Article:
A fiery US ambassador to Kenya Kyle McCarter has come out strongly to condemn wanton corruption in the country.
In a tweet that some deemed as sarcastic, McCarter spoke out as leaders converged at Safari Park Hotel, Nairobi for the National Prayer Breakfast on Thursday.
“Kenyan leaders are praying and asking for forgiveness for the sin of thievery at the 17th annual National Prayer Breakfast. What a good start to take the nation on the path of prosperity the wananchi deserve. We must all do our part #stopthesethieves,” the tweet reads.
Minutes after posting the controversial statement, the envoy reposted another message attributed to CBE British House of Lords Michael Hasting.
“All we say about corruption is meaningless unless we are accountable for our actions,” it reads.
When asked whether his message was intended to be sarcastic, the American envoy responded saying: “In this atmosphere we must celebrate every effort to recognize and take on thievery.””
One Rafe Mazer accused the ambassador of making a ‘palliative’ statements instead of analysing and engaging Kenyans on how to deal with corruption.
He further termed the tweet as ‘disappointing’.
However, Amb. McCarter clapped back saying his intention was never to publish ‘a full position paper on dealing with thievery’.
Others who responded to his controversial tweet lauded him for speaking boldly against corruption while some urged him to be cautious lest he be ‘summoned to State House’.
On May 16 this year, after a meeting with Director of Criminal Investigations George Kinoti, the U.S. envoy posted a message on Twitter urging investigative agencies to ensure they catch the ‘big fish’.
“Appreciate the friendship of fellow Brother from Meru DCI George Kinoti and the great work he is doing to
#StopTheseThieves. Let’s pray that the DCI can catch the big fish and make an example of how thievery will not be tolerated in Kenya. USA is backing you 100%,” he said.
KENYA ‘FULL OF CORRUPTION GLUTTONS’
McCarter is not the first foreign envoy to take a tough stance on corruption and call out Kenyan leaders over the vice.
Britain’s High Commissioner in Kenya, Sir Edward Clay, was summoned to the Foreign Ministry in 2004 for accusing ministers of stealing Ksh.16billion.
“Evidently the practitioners now in government have the arrogance, greed and perhaps a desperate sense of panic to lead them to eat like gluttons. But they can hardly expect us not to care when their gluttony causes them to vomit all over our shoes,” the outspoken envoy told British businessmen.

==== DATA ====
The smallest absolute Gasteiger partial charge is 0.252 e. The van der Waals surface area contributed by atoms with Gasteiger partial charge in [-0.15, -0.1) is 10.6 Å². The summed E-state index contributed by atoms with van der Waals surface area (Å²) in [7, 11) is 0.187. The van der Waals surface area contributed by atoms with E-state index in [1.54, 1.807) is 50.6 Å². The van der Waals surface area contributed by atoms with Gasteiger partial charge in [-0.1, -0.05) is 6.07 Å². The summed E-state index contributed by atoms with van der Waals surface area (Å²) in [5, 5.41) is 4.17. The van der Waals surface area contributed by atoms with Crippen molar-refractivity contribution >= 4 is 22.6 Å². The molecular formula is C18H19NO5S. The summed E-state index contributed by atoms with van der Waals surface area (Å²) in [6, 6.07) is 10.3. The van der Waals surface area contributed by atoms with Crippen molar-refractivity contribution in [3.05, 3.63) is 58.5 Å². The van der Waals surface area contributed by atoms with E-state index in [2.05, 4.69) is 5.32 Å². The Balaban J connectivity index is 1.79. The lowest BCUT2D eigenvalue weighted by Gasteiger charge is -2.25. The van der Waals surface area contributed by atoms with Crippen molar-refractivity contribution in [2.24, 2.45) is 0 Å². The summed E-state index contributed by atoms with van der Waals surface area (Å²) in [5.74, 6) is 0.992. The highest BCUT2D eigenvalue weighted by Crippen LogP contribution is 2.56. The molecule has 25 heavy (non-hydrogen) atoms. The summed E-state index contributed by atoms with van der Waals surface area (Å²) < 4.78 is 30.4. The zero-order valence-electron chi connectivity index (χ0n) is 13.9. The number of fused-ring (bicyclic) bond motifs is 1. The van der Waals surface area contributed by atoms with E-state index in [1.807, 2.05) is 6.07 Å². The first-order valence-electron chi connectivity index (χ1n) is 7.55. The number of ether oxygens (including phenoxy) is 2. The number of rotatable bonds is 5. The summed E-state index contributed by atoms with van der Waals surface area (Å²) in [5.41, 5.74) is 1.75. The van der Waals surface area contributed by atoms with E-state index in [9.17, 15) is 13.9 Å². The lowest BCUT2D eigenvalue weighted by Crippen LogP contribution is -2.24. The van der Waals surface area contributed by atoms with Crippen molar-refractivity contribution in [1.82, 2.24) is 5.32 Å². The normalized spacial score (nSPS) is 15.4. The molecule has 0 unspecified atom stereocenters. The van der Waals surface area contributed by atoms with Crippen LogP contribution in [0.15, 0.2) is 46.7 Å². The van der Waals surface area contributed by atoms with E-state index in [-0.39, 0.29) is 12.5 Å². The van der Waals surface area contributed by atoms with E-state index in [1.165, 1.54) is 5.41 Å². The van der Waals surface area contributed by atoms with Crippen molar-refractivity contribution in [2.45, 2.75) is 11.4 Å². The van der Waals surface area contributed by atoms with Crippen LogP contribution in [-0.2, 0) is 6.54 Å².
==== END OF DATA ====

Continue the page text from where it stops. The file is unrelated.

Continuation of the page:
The next day, newspapers local and international, carried the story with glaring headlines such as Edward Clay: Kenya’s government is full of corrupt gluttons and Our man in hot water: colourful attack on Kenyan corruption starts diplomatic row
At the time, the President Mwai Kibaki-led administration was hit with claims of grand corruption through the Anglo Leasing scandal.
Four years later, the then Justice Minister Martha Karua declared him persona non grata: prohibited from travelling to Kenya after his tenure ended.
‘DICTATED TO BY FOREIGNERS’
US Ambassador to Kenya William Bellamy also clashed with the government over his pronouncements against leaders linked to the vice.
In a speech on donor funds for AIDS programs, VOA reports that he quoted a study that found that the Ministry of Health allegedly spent $6.5million (Ksh.659million) each year on non-existent staff.
“…it is not too much to ask that the ministry stop paying for these unoccupied positions and redirect that funding to real people in real positions,” he said.
According to the VOA report, the then Vice-President Moody Awori responded in a strongly worded statement saying: “Kenyans would not allow themselves to be to be dictated to by foreigners,” and that officials and structures were already investigating corruption cases.
An opinion article in the East African dated July 11, 2005 further criticised the envoy: Bellamy’s attack insulting, the headline read.
‘SHUT UP, MR. AMBASSADOR’
The late Smith Hempstone, American journalist turned United States ambassador to Kenya during President Daniel arap Moi’s tenure, touted multiparty elections until they became a reality.
According to the New York Times, he faced death threats twice but this did not stop him.
“We don’t just export Coca-Cola and blue jeans,” the NYT quoted one his speeches: “We export democracy.”
The report further adds that he was accused of giving children drugs and alcohol to further his ambitions and at one time, a caricature of him as a fat pig was splashed on the front page of a local daily with the headline ‘Shut up, Mr. Ambassador‘.
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